Robert Bresson

Robert Bresson



Filmycks reviews:

Diary of a Country Priest (1951)
A Man Escaped (1956)
Mouchette (1967)

Minimalist poet

By Michael Roberts

 A true one of a kind filmmaker, Bresson stands at the intersection of film and art and has few equals in the realms of personal cinema. Starting after the Second World War, where he was a prisoner of the Germans for a year (a story he later examined in the brilliant 'A Man Escaped') Bresson collaborated with Jean Cocteau for his debut, but after that he eschewed convention and eventually developed his own set of aesthetics and rules. Bresson stripped back the Italian method of Neo-Realism, itself a stripped back mode of creating films, and manufactured moods unlike any other filmmaker before or since. He even treated his non actors as 'models', making them deliver lines in a neutral fashion, devoid of histrionics or any discernable 'acting' and the results are mesmerising in the hands of this master. Bresson unearthed a kind of existential truth that took ideas of Bergman or Kurosawa even further, ' Don't run after poetry. It penetrates unaided through the cracks' Bresson said, and in film after film he conjured poetry from the everyday.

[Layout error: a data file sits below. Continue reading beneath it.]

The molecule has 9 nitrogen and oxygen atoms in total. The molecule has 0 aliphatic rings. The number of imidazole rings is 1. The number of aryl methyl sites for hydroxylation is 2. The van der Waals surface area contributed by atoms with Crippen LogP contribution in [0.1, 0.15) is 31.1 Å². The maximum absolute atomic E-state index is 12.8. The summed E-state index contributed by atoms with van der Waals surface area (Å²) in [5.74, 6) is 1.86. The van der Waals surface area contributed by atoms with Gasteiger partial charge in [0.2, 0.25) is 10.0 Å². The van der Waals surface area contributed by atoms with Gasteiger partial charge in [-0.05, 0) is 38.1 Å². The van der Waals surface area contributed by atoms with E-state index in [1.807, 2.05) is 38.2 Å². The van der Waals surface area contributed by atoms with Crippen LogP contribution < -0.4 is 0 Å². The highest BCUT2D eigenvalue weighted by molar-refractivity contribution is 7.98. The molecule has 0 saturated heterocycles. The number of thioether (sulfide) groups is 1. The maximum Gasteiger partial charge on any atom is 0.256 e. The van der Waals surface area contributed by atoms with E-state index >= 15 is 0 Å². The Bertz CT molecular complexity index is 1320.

Also recommended;


Lancelot Du Lac

Balthazar Au Hasard


For fans only;

Les Dames Du Bois De Boulonge

The Devil, Probably